Social conservatives lose to liberal modernity
By Daniel McCarthy | The American Conservative | April 25, 2012
(Excerpt) Read the entire article here.
If a conservative continues to endorse the pre-1960s mentality—itself a modern mentality, quite different from that of, say, the 1760s—then opposing gay marriage and banning homosexuals from serving in the military is not nearly enough. How can such people be too corrupting to be trusted in the barracks or on the battlefield yet be deemed safe for schools? Sen. Jim DeMint (R-S.C.) was guileless enough to express this logic in a 2004 election debate: “We need the folks that are teaching in schools to represent our values,” he said, agreeing that this definition did not include homosexuals. (He later added, in a spirit of fairness, that it also did not include “a single woman, who was pregnant and living with her boyfriend.”)
Consistently applied, this perspective leads to the conclusion that anti-sodomy laws are of some importance, thus Lawrence v. Texas was not merely a moot exercise in judicial activism but a substantive blow to virtue and justice, and at a minimum homosexuals should be discriminated against in public and private employment. Yet this is more than many social conservatives are willing to contemplate, and it most certainly is not something that Republican politicians more discreet than DeMint are willing to voice.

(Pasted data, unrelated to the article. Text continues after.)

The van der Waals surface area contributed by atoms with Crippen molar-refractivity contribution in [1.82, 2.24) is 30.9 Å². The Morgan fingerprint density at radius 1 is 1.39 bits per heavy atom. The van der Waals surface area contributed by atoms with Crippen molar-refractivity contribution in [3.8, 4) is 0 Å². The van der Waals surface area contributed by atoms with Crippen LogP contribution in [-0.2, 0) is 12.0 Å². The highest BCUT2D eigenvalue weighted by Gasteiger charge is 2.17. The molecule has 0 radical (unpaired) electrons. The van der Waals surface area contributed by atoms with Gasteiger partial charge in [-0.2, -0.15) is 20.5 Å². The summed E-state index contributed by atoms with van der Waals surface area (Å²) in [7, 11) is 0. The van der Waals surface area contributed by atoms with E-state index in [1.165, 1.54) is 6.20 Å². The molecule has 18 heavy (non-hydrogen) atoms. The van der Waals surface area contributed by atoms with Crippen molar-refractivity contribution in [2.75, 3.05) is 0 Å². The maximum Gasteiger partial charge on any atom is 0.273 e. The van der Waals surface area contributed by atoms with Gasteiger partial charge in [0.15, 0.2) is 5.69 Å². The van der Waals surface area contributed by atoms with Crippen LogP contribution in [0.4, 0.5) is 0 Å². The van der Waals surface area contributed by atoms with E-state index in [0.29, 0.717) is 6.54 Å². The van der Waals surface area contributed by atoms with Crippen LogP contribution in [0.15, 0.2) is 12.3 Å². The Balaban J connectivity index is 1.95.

The second consistent position that conservatives can embrace, however reluctantly, would be that of providing full legal equality. This could be seen as a capitulation to liberalism; it could also be seen as an acknowledgement of reality. The trouble with this position is that it doesn’t stop where most conservatives would like it to stop: the logic of legal equality certainly demands that homosexuals be allowed to serve in government, including in the military, and prima facie it demands that they be afforded equal access to the institution of marriage. Conservatives can try to draw the line before that point, but doing so requires making an exception to the principle of legal equality, and exceptions are, by their very nature, more difficult to establish than arguments that go along with general rules.